Edited on 08-08-2016 07:07
|Tim the plumber★★★★☆
The map they show is bollocks.
The vast majority of mixing of warm and cold ocianic water happens as the Southern Ocean hits everything else. This is the way almost all deep ocean currents happen as water sinks when it gets to 4c.
There cannot be a significant release of vast amounts of melt water because there is no vast lake of it about. The ancient lake that was between the slowly retreating ice sheet over Northern North America and the terminal morrain it had pushed along in colder times was vast and deep. Today's ice is on mountains. So no can do.
If you want a reason for a cooling of Northern Europe then have the Mid-Atlantic ridge rise up a bit and interrupt the Gulf stream. That would do it. Scotland and Norway would still have huge rainfall but this time in winter it would be snow and if it was deep enough it would have trouble melting in summer especially if the rising of the MAR had volcanoes with it.
|So you believe that sheets of ice would be unlikely in this scenario?
What, in your mind, would you say is the most likely climate change scenario in the next 100 years? Ice age, water shortage, ice cap melting, agricultural shortages...?
Just trying to get some input here and learn
|In theory, if enough ice melted quickly enough, it could disrupt the ocean currents leading to "ice age" like conditions. However, it still wouldn't make the entire Earth uninhabitable. It would lead to agricultural shortages, water shortages in many areas, and extreme cold in many areas inhabited currently. Of course, these changes would occur over a few decades rather than the mere few days portrayed in "A Day After Tomorrow".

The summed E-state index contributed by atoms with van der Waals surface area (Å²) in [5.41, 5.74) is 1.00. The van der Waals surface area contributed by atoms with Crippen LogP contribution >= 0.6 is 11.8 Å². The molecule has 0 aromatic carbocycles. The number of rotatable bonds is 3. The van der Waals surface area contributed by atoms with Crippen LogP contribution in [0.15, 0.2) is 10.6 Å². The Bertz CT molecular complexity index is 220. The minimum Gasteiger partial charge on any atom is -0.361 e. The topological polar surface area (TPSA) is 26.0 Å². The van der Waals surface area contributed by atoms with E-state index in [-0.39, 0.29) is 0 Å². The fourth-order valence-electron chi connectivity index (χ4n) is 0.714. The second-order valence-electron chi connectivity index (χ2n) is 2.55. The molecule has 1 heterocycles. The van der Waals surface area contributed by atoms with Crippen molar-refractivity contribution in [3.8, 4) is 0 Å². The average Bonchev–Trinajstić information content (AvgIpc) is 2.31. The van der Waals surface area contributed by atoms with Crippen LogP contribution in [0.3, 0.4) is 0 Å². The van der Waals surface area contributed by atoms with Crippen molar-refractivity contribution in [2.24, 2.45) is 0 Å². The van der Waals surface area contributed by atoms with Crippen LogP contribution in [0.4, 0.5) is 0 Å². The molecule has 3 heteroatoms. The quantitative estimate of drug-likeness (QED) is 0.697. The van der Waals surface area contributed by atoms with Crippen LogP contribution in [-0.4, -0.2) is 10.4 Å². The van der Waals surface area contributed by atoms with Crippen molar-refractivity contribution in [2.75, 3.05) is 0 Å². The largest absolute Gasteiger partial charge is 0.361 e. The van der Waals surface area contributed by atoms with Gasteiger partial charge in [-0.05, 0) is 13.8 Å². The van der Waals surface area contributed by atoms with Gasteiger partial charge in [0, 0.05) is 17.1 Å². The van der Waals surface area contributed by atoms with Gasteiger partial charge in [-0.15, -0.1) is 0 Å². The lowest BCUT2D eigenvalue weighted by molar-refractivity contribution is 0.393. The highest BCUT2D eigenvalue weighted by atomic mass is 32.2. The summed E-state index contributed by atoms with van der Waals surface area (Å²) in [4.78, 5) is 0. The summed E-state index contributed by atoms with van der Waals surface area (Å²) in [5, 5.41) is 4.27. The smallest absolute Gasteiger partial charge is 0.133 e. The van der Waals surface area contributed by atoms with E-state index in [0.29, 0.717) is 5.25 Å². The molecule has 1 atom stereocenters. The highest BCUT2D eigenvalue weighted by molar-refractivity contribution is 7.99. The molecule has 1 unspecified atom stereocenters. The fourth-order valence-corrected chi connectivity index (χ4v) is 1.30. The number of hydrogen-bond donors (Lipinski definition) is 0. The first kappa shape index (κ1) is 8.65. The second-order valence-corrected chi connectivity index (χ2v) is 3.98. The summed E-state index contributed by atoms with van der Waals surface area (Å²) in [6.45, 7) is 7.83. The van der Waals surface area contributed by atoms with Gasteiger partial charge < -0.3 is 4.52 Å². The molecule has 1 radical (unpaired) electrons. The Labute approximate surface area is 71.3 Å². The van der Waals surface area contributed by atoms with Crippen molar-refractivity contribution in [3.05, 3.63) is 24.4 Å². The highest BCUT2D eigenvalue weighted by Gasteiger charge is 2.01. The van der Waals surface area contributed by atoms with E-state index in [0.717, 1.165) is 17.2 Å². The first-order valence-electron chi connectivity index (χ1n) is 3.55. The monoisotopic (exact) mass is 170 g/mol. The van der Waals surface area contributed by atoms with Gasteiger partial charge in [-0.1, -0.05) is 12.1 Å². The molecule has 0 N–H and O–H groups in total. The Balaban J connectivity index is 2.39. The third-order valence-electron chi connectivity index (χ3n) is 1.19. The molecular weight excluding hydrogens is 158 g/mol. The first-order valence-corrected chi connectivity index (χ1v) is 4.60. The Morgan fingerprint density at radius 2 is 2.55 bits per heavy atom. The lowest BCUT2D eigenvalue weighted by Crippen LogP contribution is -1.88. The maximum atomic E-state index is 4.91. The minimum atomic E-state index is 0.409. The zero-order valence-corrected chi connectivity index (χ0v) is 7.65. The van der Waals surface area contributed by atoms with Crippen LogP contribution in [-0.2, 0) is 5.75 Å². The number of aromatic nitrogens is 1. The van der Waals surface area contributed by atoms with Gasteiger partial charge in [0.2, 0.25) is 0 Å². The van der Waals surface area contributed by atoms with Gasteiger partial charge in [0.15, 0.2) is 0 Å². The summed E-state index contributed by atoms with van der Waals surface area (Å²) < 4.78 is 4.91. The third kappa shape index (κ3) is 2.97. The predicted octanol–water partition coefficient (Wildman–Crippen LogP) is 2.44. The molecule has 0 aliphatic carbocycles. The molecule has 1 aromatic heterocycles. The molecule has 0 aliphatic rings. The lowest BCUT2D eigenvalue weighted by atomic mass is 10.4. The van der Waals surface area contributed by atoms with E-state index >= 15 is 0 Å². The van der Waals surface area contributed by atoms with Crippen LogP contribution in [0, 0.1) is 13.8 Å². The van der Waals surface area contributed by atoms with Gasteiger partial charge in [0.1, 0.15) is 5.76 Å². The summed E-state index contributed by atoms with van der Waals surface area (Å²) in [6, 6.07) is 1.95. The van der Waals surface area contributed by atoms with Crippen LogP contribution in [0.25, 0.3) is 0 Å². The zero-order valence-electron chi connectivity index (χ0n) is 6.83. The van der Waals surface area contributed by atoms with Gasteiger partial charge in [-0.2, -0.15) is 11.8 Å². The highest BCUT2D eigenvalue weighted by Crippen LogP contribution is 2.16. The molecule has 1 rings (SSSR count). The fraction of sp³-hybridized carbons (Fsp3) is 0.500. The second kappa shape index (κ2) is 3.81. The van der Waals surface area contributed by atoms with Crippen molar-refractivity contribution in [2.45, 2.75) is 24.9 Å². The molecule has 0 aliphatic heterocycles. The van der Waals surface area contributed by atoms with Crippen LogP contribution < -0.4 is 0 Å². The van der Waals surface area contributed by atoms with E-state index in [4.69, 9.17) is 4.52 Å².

Personally, I think the "ice age caused by global warming" thing is unlikely but by no means impossible. I do think it would cause jet stream destabilization that could lead to cold air diving further southward over North America and Europe though. If the air in the polar vortex expands as a result of being warmer, it will drift further to the south. Therefore, the arctic air will spread further to the south, and the jet stream will weaken and spread further south along with it. This could, at times, bring snow to areas significantly to the south of where it is experienced now. However, the "extreme cold" that is experienced in the northeast will greatly lessen, as the arctic air mass will no longer be as cold.
These changes have been somewhat observable in my home town in upstate New York, I theorize. In past decades, the coldest nights of the year tended to be around -10 to -20 degrees. Nowadays, most years it typically gets down to around zero or a few degrees below. This is actually a significant change, although most people don't notice it because -10 or -20 doesn't really feel much different than zero degrees does. It still becomes so cold that people simply don't notice the difference.